The original RCT included a hundred participants and between 91 and 93 of them filled in the outcome measures at 16 weeks. At baseline, the participants had high expectations with 92 out of 100 expecting the treatment effect at 16 weeks to be 5 or 6 on the 7-point Likert scale. They had a mean score of 44.9/60 on the Self-Efficacy Questionnaire, meaning that they had on average higher levels of self-efficacy related to their shoulder symptoms. The Tampa scale revealed, with a mean score of 22.7, that the fear of movement was on the lower end, meaning lower fear of movement. They had shoulder symptoms for 3.3 years on average.


exposure and outcomes in shoulder hypermobility
From: Dolsø et al., Musculoskelet Sci Pract. (2023)


The analyses revealed that:

  • Higher self-efficacy at baseline was associated with improved shoulder function, quality of life, and decreased pain at the 16-week follow-up.
  • More fear of movement at baseline was associated with increased pain and decreased quality of life at the follow-up of 16 weeks.
  • A longer symptom duration was associated with lower levels of quality of life at 16 weeks.
  • High expectations of treatment effect at baseline were associated with increased odds of perceiving an important improvement in physical symptoms. 

The bold lines were significant after adjustment for all exposure variables.


Questions and thoughts

This analysis found a significant association between several psychological exposure and outcomes in shoulder hypermobility. For good outcomes, your patient with shoulder hypermobility spectrum disorder would ideally have low fear of movement, a shorter symptom duration and higher levels of self-efficacy, and high expectations for physiotherapy treatment.

Fear of movement and self-efficacy are two variables we can try to influence, and this could possibly also influence the expectations for treatment effect. Symptom duration is, of course, not influenceable, however, this sample had a mean symptom duration of 3 years and still managed to improve their perceived shoulder function. Yet, no increased effects on shoulder function were demonstrated. This would mean that these patients, despite having no improvements in the WOSI score, did perceive a positive effect on their physical symptoms. As the longer symptomatology was associated with decreased quality of life, psychological distress should be carefully considered and managed.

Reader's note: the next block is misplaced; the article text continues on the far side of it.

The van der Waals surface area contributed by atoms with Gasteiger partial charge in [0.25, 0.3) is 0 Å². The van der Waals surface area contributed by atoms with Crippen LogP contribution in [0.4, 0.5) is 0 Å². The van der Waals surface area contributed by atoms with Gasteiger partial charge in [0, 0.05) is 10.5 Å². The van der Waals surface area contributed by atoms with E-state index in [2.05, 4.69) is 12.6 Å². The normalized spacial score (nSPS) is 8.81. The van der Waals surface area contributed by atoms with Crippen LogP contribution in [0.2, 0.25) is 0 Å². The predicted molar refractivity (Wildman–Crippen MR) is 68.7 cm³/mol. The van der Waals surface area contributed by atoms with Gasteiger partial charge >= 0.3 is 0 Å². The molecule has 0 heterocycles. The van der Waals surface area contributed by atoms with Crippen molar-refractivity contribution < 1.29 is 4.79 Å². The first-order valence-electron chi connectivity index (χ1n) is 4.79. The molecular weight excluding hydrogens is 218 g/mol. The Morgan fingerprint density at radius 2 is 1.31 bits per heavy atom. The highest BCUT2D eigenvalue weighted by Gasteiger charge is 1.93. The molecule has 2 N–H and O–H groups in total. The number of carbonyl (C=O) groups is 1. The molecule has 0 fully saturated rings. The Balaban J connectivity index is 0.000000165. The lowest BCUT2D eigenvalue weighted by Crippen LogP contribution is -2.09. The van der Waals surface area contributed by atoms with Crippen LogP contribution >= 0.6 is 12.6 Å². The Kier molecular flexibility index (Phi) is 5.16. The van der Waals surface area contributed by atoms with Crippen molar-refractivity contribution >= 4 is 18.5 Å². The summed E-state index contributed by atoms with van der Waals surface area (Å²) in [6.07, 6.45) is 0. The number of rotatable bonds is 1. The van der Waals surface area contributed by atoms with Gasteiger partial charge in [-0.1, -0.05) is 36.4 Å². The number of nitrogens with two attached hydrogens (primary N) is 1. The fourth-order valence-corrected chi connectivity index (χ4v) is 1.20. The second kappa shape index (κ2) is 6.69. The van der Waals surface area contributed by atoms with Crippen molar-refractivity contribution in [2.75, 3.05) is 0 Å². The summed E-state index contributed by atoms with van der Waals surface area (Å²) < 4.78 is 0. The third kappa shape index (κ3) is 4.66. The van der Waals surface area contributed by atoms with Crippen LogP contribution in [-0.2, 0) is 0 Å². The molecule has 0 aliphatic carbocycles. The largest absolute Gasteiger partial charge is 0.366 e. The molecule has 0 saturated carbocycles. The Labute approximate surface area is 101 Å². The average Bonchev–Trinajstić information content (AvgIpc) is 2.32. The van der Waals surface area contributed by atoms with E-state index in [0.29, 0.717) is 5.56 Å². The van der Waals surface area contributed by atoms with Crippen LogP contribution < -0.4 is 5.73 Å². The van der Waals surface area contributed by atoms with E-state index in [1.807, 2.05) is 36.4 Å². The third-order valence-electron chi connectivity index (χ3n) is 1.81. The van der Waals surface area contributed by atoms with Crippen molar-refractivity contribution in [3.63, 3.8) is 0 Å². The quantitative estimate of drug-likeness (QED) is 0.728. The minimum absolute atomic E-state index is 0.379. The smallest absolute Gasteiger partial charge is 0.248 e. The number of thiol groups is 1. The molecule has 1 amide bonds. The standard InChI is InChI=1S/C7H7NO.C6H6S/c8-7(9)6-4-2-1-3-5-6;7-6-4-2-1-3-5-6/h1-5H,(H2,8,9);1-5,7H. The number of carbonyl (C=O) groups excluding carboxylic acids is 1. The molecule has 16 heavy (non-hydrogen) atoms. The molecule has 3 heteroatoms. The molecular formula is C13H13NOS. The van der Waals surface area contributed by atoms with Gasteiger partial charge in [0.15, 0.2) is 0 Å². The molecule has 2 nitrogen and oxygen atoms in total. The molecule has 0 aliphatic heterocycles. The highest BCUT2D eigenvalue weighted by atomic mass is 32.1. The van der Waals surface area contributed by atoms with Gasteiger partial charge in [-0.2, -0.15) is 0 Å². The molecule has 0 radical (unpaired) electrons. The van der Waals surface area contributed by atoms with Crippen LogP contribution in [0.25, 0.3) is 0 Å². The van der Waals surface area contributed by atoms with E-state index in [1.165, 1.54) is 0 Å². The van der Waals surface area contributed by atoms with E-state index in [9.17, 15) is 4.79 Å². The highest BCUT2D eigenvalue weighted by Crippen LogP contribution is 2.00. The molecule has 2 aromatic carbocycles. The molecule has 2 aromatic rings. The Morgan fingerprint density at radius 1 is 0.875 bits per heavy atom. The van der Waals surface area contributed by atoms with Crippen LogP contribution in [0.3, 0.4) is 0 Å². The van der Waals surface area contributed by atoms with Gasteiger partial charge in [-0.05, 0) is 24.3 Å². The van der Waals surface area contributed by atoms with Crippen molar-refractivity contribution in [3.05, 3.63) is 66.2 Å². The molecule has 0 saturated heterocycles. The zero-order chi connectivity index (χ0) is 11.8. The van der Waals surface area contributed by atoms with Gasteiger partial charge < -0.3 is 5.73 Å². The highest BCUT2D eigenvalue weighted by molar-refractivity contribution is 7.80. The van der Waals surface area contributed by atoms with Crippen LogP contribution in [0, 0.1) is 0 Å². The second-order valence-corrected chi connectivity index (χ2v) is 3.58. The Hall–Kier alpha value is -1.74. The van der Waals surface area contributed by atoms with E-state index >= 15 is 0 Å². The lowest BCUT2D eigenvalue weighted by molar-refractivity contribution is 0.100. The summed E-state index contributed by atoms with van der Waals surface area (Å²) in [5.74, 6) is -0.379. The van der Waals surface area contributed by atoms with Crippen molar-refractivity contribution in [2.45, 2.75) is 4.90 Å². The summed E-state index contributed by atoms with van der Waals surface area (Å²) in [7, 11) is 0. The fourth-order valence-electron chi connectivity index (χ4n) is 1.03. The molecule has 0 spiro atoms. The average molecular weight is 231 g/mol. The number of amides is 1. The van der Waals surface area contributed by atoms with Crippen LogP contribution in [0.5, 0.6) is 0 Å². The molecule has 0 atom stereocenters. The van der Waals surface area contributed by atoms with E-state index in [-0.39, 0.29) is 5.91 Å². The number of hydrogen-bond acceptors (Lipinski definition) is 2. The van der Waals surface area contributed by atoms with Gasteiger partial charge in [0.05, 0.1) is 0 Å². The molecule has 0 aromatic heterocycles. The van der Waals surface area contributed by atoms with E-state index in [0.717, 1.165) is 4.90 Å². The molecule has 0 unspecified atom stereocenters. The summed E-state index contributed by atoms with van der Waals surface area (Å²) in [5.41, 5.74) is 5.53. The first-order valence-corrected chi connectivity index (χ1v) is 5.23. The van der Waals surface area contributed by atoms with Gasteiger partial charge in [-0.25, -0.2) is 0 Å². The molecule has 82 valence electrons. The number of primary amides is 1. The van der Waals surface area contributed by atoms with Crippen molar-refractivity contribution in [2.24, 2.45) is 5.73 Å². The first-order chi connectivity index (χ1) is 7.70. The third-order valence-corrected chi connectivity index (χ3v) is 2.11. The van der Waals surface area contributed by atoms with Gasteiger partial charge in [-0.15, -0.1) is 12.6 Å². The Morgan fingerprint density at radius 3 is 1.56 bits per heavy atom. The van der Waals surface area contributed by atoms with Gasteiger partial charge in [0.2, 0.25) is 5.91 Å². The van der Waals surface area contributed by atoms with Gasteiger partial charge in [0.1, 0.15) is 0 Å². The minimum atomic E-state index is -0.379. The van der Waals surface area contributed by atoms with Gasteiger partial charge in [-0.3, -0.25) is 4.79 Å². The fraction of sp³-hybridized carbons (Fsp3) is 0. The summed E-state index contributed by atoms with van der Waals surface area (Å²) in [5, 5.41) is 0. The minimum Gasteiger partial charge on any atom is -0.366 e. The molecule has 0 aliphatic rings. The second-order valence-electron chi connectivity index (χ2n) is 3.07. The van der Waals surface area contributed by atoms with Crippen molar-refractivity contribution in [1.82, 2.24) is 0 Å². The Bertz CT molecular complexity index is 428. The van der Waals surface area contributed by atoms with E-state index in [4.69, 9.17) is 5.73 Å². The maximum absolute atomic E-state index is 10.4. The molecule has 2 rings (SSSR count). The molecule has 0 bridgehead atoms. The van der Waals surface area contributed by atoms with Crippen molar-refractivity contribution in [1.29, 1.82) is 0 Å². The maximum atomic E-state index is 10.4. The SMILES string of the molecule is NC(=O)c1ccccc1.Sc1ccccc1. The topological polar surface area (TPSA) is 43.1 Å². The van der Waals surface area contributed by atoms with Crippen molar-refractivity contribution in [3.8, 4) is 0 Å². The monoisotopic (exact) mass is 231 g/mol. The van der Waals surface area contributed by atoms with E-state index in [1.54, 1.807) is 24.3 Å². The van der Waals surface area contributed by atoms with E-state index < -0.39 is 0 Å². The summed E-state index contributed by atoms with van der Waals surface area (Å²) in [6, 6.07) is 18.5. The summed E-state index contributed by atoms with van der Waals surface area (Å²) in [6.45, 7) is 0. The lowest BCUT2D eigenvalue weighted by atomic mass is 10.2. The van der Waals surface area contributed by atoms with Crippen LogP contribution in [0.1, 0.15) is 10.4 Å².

When the analysis adjusted for all exposure variables, only the association between symptom duration on quality of life, and high treatment expectations on perceived symptom improvement remained significant.


Talk nerdy to me

As this is a secondary analysis, of course, this study may lack the power to detect the associations with shoulder function. The multiple regression models explained between 30 and 50% of the variance in the outcome variables, meaning that a lot more than just these psychological factors are determining the outcomes. The generalizability of these outcomes is more applicable to women as almost 80% of the included participants were female. But importantly, when a patient comes in who already had received previous treatment and has a long duration of shoulder complaints, they can still achieve good outcomes! Important to note, an association between two variables doesn’t imply causation.


Take home messages

There was a significant association between expectations of recovery, self-efficacy, fear of movement and symptom duration, and better treatment outcomes. Yet, this was a secondary analysis of an RCT, so the results should be cautiously interpreted as no power was calculated for examining these associations.



Dolsø M, Juul-Kristensen B, Skou ST, Søgaard K, Søndergaard J, Juhl CB, Liaghat B. Psychological factors and symptom duration are associated with exercise-based treatment effect in people with hypermobile shoulders: A secondary analysis of a randomised controlled trial. Musculoskelet Sci Pract. 2023 Jun 9;66:102798. doi: 10.1016/j.msksp.2023.102798. Epub ahead of print. PMID: 37331257.